One of the most interesting numbers in the new Washington Post-ABC News poll is buried deep within the cross tabs.

The poll shows that, on the generic ballot, the GOP leads 50-44 among all likely voters. But among unmarried women, Democrats have a 48-43 edge.

That might seem to be a good thing for Democrats, except that they count on single women in a much bigger way -- in fact, so much so that this demographic is routinely highlighted as the key to Democrats keeping the Senate.

"To Hold Senate, Democrats Rely on Single Women," wrote the New York Times in July. The group Women's Voices Women Vote Action Fund commissioned a poll from a Democratic pollster around the same time and headlined it, "New Poll: Unmarried Women Voters Could Make the Difference in Senate Battleground States. Then, when the support for Democrats among single women in that same poll doubled, Real Clear Politics reported, "Unmarried Women Fuel Pollster's Optimism for Dems."

It makes sense. After all, this is a big portion of the so-called "Obama coalition" -- voters who are less apt to vote in midterms but turned out big for the president in 2008 and 2012 and voted for him by huge margins. Also in that coalition are African American, Hispanics and young people. Unmarried women, though, comprise a significantly bigger share of eligible voters than the others: about 25 percent.

Over the last four elections, here's how the unmarried-woman vote has looked:

As you can see, all of these margin are much larger than five points. Democrats have won unmarried women by between 25 and 41 points each of the past four elections. Obama won 70 percent of them in 2008, to just 29 percent for John McCain.

Of course, we shouldn't read too much into one poll, and breaking out small sub-samples (this poll interviews 228 registered unmarried woman voters and 151 who are considered "likely" to vote on Nov. 4) results in high margins of error. The idea that unmarried women will only favor Democrats by five points next week is probably far-fetched, and the margin of error means that five-point margin could be significantly higher.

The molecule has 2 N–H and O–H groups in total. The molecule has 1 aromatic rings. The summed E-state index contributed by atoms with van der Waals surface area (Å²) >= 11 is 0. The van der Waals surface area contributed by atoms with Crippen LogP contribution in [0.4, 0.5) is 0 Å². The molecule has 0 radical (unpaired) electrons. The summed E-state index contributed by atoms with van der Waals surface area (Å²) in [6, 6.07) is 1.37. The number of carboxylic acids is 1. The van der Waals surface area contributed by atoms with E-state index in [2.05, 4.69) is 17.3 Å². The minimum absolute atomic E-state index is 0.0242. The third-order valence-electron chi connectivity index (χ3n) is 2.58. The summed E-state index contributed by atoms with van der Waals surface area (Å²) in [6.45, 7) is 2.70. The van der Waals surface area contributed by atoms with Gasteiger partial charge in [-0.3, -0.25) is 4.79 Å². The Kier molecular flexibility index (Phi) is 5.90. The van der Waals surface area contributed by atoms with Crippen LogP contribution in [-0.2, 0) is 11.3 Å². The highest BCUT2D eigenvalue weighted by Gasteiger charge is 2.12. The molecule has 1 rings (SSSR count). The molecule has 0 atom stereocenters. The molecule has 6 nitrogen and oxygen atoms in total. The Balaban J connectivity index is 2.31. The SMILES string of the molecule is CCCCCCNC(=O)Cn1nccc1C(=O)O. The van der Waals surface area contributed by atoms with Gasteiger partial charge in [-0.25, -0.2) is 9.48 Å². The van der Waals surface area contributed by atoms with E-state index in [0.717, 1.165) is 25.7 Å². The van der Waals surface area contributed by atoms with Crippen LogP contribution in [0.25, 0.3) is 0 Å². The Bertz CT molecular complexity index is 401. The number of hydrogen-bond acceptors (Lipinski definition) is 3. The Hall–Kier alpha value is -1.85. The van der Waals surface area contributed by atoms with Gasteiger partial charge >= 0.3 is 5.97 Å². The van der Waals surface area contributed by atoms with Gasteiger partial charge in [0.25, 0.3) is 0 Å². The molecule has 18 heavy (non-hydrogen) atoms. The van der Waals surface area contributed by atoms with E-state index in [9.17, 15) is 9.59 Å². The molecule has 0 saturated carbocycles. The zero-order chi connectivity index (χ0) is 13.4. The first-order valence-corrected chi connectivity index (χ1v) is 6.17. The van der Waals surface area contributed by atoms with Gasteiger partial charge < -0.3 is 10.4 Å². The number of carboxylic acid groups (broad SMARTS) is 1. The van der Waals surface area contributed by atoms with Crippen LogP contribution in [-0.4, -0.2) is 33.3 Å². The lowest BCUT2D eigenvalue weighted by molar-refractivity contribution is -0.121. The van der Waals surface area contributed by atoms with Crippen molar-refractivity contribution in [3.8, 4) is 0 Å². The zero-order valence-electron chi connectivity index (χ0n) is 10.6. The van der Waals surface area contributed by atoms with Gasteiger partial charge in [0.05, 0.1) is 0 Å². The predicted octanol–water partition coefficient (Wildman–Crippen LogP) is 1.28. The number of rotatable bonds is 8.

Indeed, recent polls from AP-GfK and the Pew Research Center show unmarried women favoring Democrats by 14 and 20 points, respectively. And the Democratic pollster referenced above, Democracy Corps, showed the gap at 22 points. (Correction: The 22-point gap was actually in battleground Senate states only, and it was 32 points nationally.)

But these polls still show smaller margins than have exited over the last four elections. In other words, they show this group is a precarious one for Democrats, though none of them indicate single women will definitely favor Democrats by less than in recent races.

In addition, the WaPo-ABC poll suggests this group is really not that interested in the election, with 58 percent of registered single women voters following it very closely. That's lower than every demographic tested except one -- unmarried men (57 percent).

If these numbers are close to accurate, they're a troubling development for Democrats, who have spent much of the past two years emphasizing the GOP's so-called "war on women" for the purpose of turning out this particular demographic.

If unmarried women (who, again, are about one-quarter of the electorate) somehow don't deliver Democrats a substantial margin come next Tuesday, it would be very difficult for Democrats to hold the Senate, much less avert further losses.